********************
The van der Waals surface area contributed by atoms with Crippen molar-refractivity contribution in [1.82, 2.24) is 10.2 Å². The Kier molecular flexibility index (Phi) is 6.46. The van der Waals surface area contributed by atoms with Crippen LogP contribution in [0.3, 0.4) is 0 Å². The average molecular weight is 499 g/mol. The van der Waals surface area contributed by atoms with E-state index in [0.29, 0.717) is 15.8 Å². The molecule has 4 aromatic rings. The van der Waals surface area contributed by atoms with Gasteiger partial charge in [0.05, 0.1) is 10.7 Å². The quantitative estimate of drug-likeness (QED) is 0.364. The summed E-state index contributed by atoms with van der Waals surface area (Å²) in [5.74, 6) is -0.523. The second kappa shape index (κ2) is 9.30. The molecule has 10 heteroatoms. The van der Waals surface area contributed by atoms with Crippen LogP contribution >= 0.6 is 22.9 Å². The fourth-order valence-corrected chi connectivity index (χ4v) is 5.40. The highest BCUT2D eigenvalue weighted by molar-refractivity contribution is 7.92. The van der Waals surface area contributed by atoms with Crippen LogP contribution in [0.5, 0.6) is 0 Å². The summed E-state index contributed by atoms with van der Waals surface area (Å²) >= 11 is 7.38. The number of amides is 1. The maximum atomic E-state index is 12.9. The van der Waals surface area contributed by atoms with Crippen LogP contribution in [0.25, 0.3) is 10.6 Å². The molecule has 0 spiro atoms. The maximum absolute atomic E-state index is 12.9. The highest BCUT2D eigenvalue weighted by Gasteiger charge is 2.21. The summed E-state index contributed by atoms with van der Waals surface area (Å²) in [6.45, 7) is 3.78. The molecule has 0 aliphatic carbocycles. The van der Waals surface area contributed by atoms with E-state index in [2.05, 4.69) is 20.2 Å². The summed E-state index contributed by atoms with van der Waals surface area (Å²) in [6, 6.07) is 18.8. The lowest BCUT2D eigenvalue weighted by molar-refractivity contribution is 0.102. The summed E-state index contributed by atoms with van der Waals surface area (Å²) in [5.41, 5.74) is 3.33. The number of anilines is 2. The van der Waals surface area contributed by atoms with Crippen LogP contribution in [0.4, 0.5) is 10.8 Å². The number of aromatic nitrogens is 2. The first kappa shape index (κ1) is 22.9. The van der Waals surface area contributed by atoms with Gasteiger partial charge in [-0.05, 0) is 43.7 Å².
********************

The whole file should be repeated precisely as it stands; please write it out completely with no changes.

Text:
The van der Waals surface area contributed by atoms with Crippen molar-refractivity contribution in [1.82, 2.24) is 10.2 Å². The Kier molecular flexibility index (Phi) is 6.46. The van der Waals surface area contributed by atoms with Crippen LogP contribution in [0.3, 0.4) is 0 Å². The average molecular weight is 499 g/mol. The van der Waals surface area contributed by atoms with E-state index in [0.29, 0.717) is 15.8 Å². The molecule has 4 aromatic rings. The van der Waals surface area contributed by atoms with Gasteiger partial charge in [0.05, 0.1) is 10.7 Å². The quantitative estimate of drug-likeness (QED) is 0.364. The summed E-state index contributed by atoms with van der Waals surface area (Å²) in [5.74, 6) is -0.523. The second kappa shape index (κ2) is 9.30. The molecule has 10 heteroatoms. The van der Waals surface area contributed by atoms with Crippen LogP contribution >= 0.6 is 22.9 Å². The fourth-order valence-corrected chi connectivity index (χ4v) is 5.40. The highest BCUT2D eigenvalue weighted by molar-refractivity contribution is 7.92. The van der Waals surface area contributed by atoms with Crippen LogP contribution in [0.5, 0.6) is 0 Å². The summed E-state index contributed by atoms with van der Waals surface area (Å²) >= 11 is 7.38. The number of amides is 1. The maximum atomic E-state index is 12.9. The van der Waals surface area contributed by atoms with Crippen LogP contribution in [0.25, 0.3) is 10.6 Å². The molecule has 0 spiro atoms. The maximum absolute atomic E-state index is 12.9. The highest BCUT2D eigenvalue weighted by Gasteiger charge is 2.21. The summed E-state index contributed by atoms with van der Waals surface area (Å²) in [6.45, 7) is 3.78. The molecule has 0 aliphatic carbocycles. The van der Waals surface area contributed by atoms with E-state index in [2.05, 4.69) is 20.2 Å². The summed E-state index contributed by atoms with van der Waals surface area (Å²) in [6, 6.07) is 18.8. The lowest BCUT2D eigenvalue weighted by molar-refractivity contribution is 0.102. The summed E-state index contributed by atoms with van der Waals surface area (Å²) in [5.41, 5.74) is 3.33. The number of anilines is 2. The van der Waals surface area contributed by atoms with Crippen LogP contribution in [0.4, 0.5) is 10.8 Å². The number of aromatic nitrogens is 2. The first kappa shape index (κ1) is 22.9. The van der Waals surface area contributed by atoms with Gasteiger partial charge in [-0.05, 0) is 43.7 Å².